Summer's coming: Save your skin

  • Dermatologists recommend sunscreens with at least SPF 30, which blocks about 97% of UV rays.

    Dermatologists recommend sunscreens with at least SPF 30, which blocks about 97% of UV rays. Stock Photo

  • Apply sunscreen generously if you are going to be outside enjoying the sun.

    Apply sunscreen generously if you are going to be outside enjoying the sun. Stock Photo

 
By Teri Dreher
Updated 5/22/2022 9:16 AM

For a lot of us, May marks the start of summer outdoor activities as the days become progressively warmer and longer. If you're looking forward to picnics, swimming pools, sports -- or just lounging on the patio -- remember to take care of your skin.

The sun's ultraviolet (UV) rays -- as we all know -- are the primary cause of skin cancer, which is diagnosed more frequently than all other cancers combined. Each year in the U.S. more than 5 million people are treated for it.

 

With May designated as National Skin Cancer Awareness Month, it's a good time to remind ourselves how to avoid overexposure to the sun and prevent skin cancer. First, though, let's look at the three main types of skin cancer.

• Basal cell carcinoma starts where new skin cells are forming and older ones are dying. It may appear as a transparent bump, especially in areas exposed to the sun. Long-term UV exposure is the leading cause.

• Squamous cell carcinoma develops on areas exposed to the sun, such as ears, hands and face. It develops a firm, red nodule or flat lesions with crust-like surface.

• Melanoma is the most severe form of skin cancer due to its ability to spread. It can occur anywhere on the body, forming large, brownish spots with darker areas. Another sign is a mole that changes in size, color or shape.

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Fortunately, skin cancers are among the most curable and preventable forms of cancer. Because an ounce of sunscreen is worth a pound of cure, prevention is the way to go -- especially with young children and older adults, whose skin is very sensitive.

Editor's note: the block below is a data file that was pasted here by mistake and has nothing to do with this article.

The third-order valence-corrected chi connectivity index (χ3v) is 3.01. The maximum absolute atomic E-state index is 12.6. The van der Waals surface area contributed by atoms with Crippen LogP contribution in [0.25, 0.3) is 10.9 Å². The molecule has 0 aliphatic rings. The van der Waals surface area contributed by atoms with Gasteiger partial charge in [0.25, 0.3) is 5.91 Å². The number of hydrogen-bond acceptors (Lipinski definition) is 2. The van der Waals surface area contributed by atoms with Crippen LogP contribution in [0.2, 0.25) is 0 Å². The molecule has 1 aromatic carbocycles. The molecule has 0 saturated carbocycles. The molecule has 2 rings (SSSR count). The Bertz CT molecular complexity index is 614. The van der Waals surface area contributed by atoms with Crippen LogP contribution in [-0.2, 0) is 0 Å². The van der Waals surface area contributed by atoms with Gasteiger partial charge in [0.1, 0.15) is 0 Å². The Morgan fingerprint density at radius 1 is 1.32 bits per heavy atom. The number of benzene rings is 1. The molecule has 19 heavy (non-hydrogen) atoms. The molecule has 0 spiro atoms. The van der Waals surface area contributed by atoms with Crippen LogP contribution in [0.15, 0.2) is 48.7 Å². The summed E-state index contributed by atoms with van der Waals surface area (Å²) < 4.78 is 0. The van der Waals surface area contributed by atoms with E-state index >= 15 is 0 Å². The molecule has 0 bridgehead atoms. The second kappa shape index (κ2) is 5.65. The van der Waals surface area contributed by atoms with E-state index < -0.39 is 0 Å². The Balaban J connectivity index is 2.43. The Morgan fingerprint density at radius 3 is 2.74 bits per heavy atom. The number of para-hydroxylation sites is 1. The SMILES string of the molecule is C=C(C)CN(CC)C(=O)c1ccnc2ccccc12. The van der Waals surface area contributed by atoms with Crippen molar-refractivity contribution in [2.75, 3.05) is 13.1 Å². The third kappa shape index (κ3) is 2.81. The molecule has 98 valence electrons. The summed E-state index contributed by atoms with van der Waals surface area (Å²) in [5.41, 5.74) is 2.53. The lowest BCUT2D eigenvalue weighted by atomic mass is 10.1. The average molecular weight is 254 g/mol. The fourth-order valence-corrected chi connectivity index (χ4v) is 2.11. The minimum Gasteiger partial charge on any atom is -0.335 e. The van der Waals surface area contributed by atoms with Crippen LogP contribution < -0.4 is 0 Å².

Who's at risk?

Well, everyone, but especially those who have a history of sunburn, spend a lot of time in the sun, have a lot of moles, have a family history of skin cancer, have had a previous diagnosis of skin cancer, have been exposed to radiation or have a weakened immune system.

Sunscreen, sunscreen, sunscreen

Apply sunscreen generously every day, even if you're just going to work. Many cosmetics these days come with SPF (sun protection factor) ratings, so you don't have to smell like you're going to the beach.

Dermatologists recommend sunscreens with at least SPF 30, which blocks about 97% of UV rays. No additional benefit has been shown from sunscreens with more than 50 SPF. For children, consider mineral-based sunscreens with zinc oxide. Remember to apply sunscreen 15 to 30 minutes before going outside and reapply frequently if you're swimming or sweating.

                                                                                                                                                                                                                       
 

Hide from the sun

The sun is at its most damaging between 10 a.m. and 2 p.m., so if you can, plan your outdoor activities to avoid those times. And remember: UV rays penetrate clouds, so you can burn on an overcast day.

There are a lot of new options and fabrics for UV-blocking clothing. I especially recommend children have swimwear that covers their back, chest and arms, as childhood sunburn is a leading indicator of future skin cancer.

A T-shirt is better than not wearing any protection, but darker colors will keep more UV rays out than light, loosely-woven fabrics. Hats and sunglasses are also important. Poolside or at the beach, sit under an umbrella or a portable cabana (again, especially good for kids).

And don't forget a hat and sunglasses.

How about tanning beds?

It was thought, once upon a time, that a tanning bed was safer than the sun. Not so! Don't "lay out" in the sun or use a tanning bed. Instead, there are plenty of self-tanning lotions that won't turn you orange.

Take a good look at yourself

Examine your skin regularly for suspicious lesions or changes in the size, shape or color of a mole. Ask a spouse or partner to look at the areas you can't see, such as the back of your neck. Bring any concerns to your doctor right away. It's better to remove a lesion and have it come back benign than do nothing and take a chance it might be skin cancer.

What about vitamin D?

It's true sunlight is the best source of vitamin D. It takes only about 10 minutes of exposure to the midday sun without sunscreen to give yourself all the vitamin D you need, but it's much safer to get it from your diet and vitamin supplements.

'Don't Fry Day'

May 27, the Friday before Memorial Day, is designated "Don't Fry Day" by the National Council on Skin Cancer Prevention. Clever, but don't wait. Stock up on what you will need now to have fun in the sun this summer.

• Teri Dreher is a board-certified patient advocate. A critical care nurse for 30+ years, she is founder of NShore Patient Advocates (www.NorthShoreRN.com). She is offering a free phone consultation to Daily Herald readers; call her at (847) 612-6684.

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